Friday, March 6, 2009

Screen Time vs. Page Time

A few weeks ago, I purchased a few books that I've been wanting to read for awhile that I couldn't find at my local libraries. I've been reading them voraciously! Made it through one, when I started getting that "blah" feeling partway through the next one. You know that feeling, sorta like you need to take a shower but you know you are technically clean, or perhaps like a jolt of caffeine will move you out of that zoney space. Or a jog. But you can't get moving. A wee bit of funk going on in your head where nothing sounds quite satisfying and you're headed towards grumpsville. I noticed it, but wasn't sure how to get out of it. Reading more sounded like it would leave me in more of the same space. But circumstances being what they were with my life (i.e., attending to my son) other forms of diversion didn't seem available, and quite frankly, I was hooked on my book, so I kept reading. The book I was reading at the time is called The Artist's Way, A Spiritual Path to Higher Creativity. Don't get me wrong, I'm loving this book, but I was basically stuffed on the written word. Yet there I was reading Chapter 4, when Cameron calls for you to submit to a week of reading deprivation. A-ha! Of course, that's exactly what I need right now. So while part of me is hankering to find out all the other ideas in the book, I know what I really need is some quiet time.
"Reading deprivation casts us into our inner silence, a space some of us begin to immediately fill with new words - long, gossipy conversations, television bingeing, the radio as a constant, chatty companion. We often cannot hear our own inner voice, the voice of our artist's inspiration, above the static. "
So, I'm picking up my meditative knitting, eyeing my spinning, observing my breath, getting into my sewing studio, playing chess. Soduko anyone?

Playing chess?! That's actually a part of my screen time lately. My husband and I are playing chess. I learned to play chess as a child but never really played as an adult. But somehow my MMORPGing, Sacred-loving, husband has gotten into the game. First as a way to connect with distant family members and now me, his not so distant family. Its nice to play electronically with a toddler tornado in the house. I don't have to worry if my little guy has stolen my knight or if my husband has "accidentally" moved my rook. I'm enjoying relaxing into the game (I tend to get riled up into looking at every possible move and I'm a wee bit competitive with my husband sometimes) and to just play. One game will last days, but that's ok. Its a nice speed. My husband has also discovered that several of his bachelor friends have a chess client for their iPhones. So he's been playing them as well. He's been walking around the house with his phone in his hand, playing chess and describing what's unfolding over at his friends' place. One of them will play Grand Theft Auto 4, while the other 3 guys are all playing chess with everyone else. Then the Playstation dude will hand off the controller and give some one else a chance and get his chess moves in. A groan will go up as someone looses their queen. An ancient two player turn based game has become a social connectivity tool.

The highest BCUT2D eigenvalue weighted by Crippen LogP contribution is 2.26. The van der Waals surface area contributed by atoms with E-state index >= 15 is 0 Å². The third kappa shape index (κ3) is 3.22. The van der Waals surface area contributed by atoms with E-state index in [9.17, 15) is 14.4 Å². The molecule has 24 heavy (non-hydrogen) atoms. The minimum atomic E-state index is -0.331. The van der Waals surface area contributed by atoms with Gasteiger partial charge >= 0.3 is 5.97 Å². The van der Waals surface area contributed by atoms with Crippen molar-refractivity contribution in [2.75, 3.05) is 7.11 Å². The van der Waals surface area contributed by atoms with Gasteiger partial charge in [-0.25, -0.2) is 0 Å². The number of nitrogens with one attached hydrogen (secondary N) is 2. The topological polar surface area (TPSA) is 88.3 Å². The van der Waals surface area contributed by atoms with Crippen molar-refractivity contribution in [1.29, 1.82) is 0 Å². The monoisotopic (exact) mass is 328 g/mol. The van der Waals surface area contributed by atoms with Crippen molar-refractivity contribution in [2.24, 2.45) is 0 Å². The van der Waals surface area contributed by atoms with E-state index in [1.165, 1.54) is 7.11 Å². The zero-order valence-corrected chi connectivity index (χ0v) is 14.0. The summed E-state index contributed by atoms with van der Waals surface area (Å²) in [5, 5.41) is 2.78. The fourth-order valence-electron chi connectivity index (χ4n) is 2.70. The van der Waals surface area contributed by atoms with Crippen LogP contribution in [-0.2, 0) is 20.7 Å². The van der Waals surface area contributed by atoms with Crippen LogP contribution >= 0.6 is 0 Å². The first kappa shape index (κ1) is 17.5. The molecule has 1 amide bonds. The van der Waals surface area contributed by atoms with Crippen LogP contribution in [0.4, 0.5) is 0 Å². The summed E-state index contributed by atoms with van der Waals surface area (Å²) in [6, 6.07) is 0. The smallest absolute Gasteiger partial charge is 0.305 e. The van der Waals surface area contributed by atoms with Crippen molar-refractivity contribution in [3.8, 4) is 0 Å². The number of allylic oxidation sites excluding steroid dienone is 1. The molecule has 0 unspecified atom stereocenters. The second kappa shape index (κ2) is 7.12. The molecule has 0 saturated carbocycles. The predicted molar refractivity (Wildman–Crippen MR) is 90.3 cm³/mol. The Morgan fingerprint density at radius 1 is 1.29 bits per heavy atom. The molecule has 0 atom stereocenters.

I find it interesting to look at my experiences with books vs. video games the past few weeks. The conventional view is that books are somehow higher culturally than video games. Video games are bad and books are good. Especially if you are a child. As parents we need to make sure that our children are getting the good stuff and we need to limit the bad stuff. As an unschooler and, dare I say, as a Buddhist, that's not my world view. They are ways to occupy my time, nothing more and nothing less. And its interesting to see an example turned on its head. Not good, not bad but rather what's working and what's not working for me. I've obviously OD'ed on the written word and have been exercising other parts of my brain via the internet, even connecting with my husband between parenting duties. Rejecting the conventional view, ditching the cultural values surrounding acceptable pastimes as they are doing me little good, and tuning in to my own knowledge of what is helpful to me right now.

I think I will try to sew a bit more tonight and give Cameron another shot in a few days after my brain has been given some space to breath. In. Out. Always there.


Anonymous said...

Thanks for the thought provoking post!

varenia said...

I found your blog following the link from SMS (the sanbox pants... yours and your sweet son are gorgeous! Thanks for showing a pic with them on!)

This post struck a chord with me. I read the Artist's Way in college, thanks for reminding me, and I thought your video games vs. books thought was interesting. As my oldest son (6 years) has reached boy-hood, I find myself constantly struggling with his requests for media/games/shows that his peers are participating in, and he does as well in moderation. Thanks for the reminder that these things are not inherently bad, or any worse than any other form of busy-ness. Modeling and encouraging balance for him (and myself) right now I think could work a world of wonder.

Anonymous said...

nice post. I would love to follow you on twitter. By the way, did anyone know that some chinese hacker had hacked twitter yesterday again.